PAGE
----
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A couple of weeks ago I hung out with a very old, very dear friend.  We hadn’t seen each other in quite some time, and I was looking forward to catching up.  We have one of those friendships—you know the type—we can go years without seeing each other or talking or really communicating at all, but when we finally do see each other we pick up right where we left off and it’s as if no time at all has passed.

That’s usually how it is anyway, but not so much this last time.  Or the two times before that.  It ends up that in the past few years, my dear friend’s life has become more problematic than I could ever believe, and he’s become somewhat of an alcoholic.  This has put somewhat of a damper on our friendship, a damper that I hope is only temporary.  The whole encounter left me feeling somewhat depressed, but also inspired me to want to write.  I began penning a blog post entitled “On the Tragedy of the Human Condition.”  Shortly after I began, I got sucked away on a deal for work that involved working 10+ hours 12 days in a row—it made me kind of nostalgic for Tokyo (for those of you lovely people who read my Tokyo blog post before I had to take it down).  Then the shooting in Connecticut occurred.  My deal signed and I got the weekend off, and continued with my blog post on tragedy, haunted by a highly unwelcome source of new inspiration.

Then, on Sunday night, I decided to take a night off from depressing thoughts to go to a Barryington Levy concert in Oakland.  I normally don’t go out on a school night, and I knew it was going to be a late affair (doors opened at 10, Barrington came on at 1…I had to take the late-night bus home because BART was done), but it was damn worth it.  At 48 years old, the man still knows how to put on a show.  If you can’t remember who Barrington Levy is, I present you with his biggest hit:

Admittedly, he didn’t do so well with that track live, but he completely killed it on every other song so it was worth it.  I hadn’t been to a really great concert in a while, and this performance reminded me why there is sometimes no substitute for a kick-ass live music performance.  I got home at around 3:30 Monday morning and was on the Muni to work by 9, and as I rode, I was thinking about how in a world full of violent political unrest, mental illness-fueled murder, poverty, alcoholism, and unthinkable tragedy at seemingly every turn, sometimes it’s most important for us to focus on what brings us unbridled happiness.  There’s enough shit in this world; you don’t need to read about it on my blog (at least not this week).

As I rode, I thought more about how happy the Barrington Levy show had made me, and reminisced about other live performances that have put a grin on my face that lasted a few days after the music ended.  I think I’d like to tell you about these shows—maybe they’ll make you smile a bit too.  There’s plenty of tragedy all over the ‘net these days, and the world is ending on Friday for all we know [UPDATE: I was late on this post.  As you know, the world didn’t end].  Let’s spend a moment thinking about the things we love, shall we?  To this conversation, I will contribute memoirs on the TOP 10 LIVE SHOWS I’VE ATTENDED IN MY LIFE:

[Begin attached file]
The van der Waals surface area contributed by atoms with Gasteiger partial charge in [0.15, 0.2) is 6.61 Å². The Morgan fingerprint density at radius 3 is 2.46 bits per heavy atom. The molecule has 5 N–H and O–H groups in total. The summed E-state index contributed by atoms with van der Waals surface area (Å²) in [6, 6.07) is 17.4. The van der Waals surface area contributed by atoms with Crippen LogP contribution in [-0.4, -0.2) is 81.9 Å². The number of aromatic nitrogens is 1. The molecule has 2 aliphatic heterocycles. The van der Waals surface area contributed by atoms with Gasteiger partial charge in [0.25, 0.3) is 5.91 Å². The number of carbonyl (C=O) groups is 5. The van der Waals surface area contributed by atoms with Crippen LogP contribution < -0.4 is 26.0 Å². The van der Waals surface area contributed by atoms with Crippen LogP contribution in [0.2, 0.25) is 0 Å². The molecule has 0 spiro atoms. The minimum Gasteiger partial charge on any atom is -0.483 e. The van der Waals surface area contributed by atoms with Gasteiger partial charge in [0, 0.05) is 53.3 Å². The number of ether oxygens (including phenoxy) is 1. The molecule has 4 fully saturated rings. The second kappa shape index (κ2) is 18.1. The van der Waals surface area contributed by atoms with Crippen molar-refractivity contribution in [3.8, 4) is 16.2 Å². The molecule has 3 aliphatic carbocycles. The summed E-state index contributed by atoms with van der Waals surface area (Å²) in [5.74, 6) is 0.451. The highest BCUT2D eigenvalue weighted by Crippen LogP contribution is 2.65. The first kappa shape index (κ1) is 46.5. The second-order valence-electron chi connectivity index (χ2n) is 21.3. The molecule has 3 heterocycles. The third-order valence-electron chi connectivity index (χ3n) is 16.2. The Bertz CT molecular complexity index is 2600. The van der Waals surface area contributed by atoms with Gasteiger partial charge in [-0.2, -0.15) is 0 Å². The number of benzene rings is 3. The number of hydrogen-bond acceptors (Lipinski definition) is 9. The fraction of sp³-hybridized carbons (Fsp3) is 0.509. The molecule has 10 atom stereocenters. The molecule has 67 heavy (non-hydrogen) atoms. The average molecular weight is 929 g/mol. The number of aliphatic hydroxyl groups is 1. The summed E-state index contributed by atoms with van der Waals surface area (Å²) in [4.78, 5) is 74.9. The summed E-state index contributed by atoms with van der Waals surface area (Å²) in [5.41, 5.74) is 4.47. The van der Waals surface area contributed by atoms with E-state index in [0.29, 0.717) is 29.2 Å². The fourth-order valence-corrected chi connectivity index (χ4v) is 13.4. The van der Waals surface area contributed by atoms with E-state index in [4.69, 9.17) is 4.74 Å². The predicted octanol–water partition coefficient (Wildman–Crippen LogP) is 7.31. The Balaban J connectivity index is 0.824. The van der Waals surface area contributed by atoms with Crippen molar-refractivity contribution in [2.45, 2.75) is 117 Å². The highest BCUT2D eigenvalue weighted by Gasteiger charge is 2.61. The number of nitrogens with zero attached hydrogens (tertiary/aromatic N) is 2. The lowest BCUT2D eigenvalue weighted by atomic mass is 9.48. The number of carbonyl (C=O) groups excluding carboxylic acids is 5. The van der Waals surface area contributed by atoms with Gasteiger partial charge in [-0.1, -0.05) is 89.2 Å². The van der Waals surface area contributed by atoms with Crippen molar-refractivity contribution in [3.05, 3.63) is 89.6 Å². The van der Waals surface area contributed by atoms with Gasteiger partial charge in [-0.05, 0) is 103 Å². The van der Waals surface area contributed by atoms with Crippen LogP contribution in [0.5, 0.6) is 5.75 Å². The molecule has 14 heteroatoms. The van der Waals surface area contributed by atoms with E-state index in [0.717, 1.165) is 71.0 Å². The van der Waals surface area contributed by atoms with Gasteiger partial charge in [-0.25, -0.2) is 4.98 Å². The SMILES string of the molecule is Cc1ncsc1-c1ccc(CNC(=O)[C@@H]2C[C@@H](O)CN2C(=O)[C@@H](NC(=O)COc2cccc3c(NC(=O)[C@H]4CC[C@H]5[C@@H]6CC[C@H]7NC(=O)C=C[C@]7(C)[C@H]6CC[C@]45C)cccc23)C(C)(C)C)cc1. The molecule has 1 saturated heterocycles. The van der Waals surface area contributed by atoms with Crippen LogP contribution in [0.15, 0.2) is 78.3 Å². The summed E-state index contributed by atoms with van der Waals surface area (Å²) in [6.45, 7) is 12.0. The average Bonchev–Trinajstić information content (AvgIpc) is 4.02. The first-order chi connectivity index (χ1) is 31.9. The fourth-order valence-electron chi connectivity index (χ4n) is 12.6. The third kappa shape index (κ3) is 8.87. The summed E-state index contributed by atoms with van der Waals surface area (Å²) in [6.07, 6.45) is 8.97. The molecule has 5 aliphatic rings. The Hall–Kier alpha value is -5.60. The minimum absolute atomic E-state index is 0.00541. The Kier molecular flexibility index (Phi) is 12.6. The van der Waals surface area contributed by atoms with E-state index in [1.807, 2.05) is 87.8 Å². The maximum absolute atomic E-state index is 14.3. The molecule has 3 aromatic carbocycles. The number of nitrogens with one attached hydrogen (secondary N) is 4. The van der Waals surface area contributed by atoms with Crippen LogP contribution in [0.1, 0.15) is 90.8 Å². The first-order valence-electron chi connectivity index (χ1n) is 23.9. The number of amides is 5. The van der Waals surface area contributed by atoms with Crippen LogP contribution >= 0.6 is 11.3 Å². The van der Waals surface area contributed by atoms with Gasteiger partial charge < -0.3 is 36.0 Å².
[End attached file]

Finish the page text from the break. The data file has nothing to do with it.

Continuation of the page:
10. Byron Bay Blues and Roots Festival, (Byron Bay, Australia, 2003).  I liked to think I was laid-back growing up in California, but 2 harsh winters in New York my freshman and sophomore year of college made me into a bitter, cynical asshole, completely incapable of smiling.  I realized that I couldn’t handle a third winter in a row, so “Spring” semester (let’s face it, it’s Winter, not Spring) of my junior year I “studied” abroad in Sydney, Australia.  I began to get my smile back, but it wasn’t until we took a road trip up to Byron Bay for Spring Break that I entered a state of happiness that I hadn’t felt since leaving California.  Ben Harper and Jack Johnson were headlining, but I was more interested in Ozomatli, Violent Femmes, Shane McGowan, G-Love, and a bunch of local, slightly hippie-ish Aussie acts.  I was with a few close friends, and after trying to camp out on the beach and getting soaked in the pouring rain, we met some kind folks who were renting a house let us stay with them, precipitating a weekend of amazing cooking, kick-ass music, and complete and utter debauchery.  From that weekend on (I think the festival was 3 or 4 days), I started smiling, and didn’t stop smiling again until I started law school 5 years later.  That sure as hell killed my smile good.  The music of Byron Bay wasn’t too memorable (except Ozomatli—they are really fucking dope live), but the good times will forever remain in my heart.

9. Joe Strummer Tribute Night in Toyama (Toyama City, Japan, 2006).  On the fourth anniversary of Joe Strummer’s death, I found myself in Toyama, the small rural area of Japan where I had taught English for 2 years.  In the summer of 2006 I moved from Toyama to Kanagawa—a large step up (I was now striking distance from Tokyo). However, come Christmas time, I missed my old little Japanese shtettle, and I went back for a week to visit my friends.  One friend from my jiu-jitsu dojo was very into music, and he invited me to go to a Joe Strummer tribute night being held in a studio on the fourth floor of some random building (in Japan, the best shit is always on the fourth floor of some random building).  We ate some tripe ramen and then went to the show.  Arriving just as the first band was playing “Safe European Home”, I noticed that everybody was sitting around on stools, so I sat down, bummed a cigarette from my friend (because everyone was smoking), and took it all in.  There were 6 bands in total, 3 from Toyama and 3 from nearby Ishikawa, all playing all Clash (except for one band that also played some Mescalaros).  Nearly all of the bands were decked out in full-on Clash-era rockabilly gear (duck’s asses and all), and a few of the bands had a bit of choreography going on.  It wasn’t really a concert, in that the only people in the studio were the band members and their girlfriends, but all in all it was a great time, and thinking back on it, it reminds me one of the things I love the most about Japan—the beauty of a group of people devoted to a random subculture with the perfect amount of enthusiasm and passion to make it all click together.  BONUS: One of the bands was called “Crash City Fuckers.”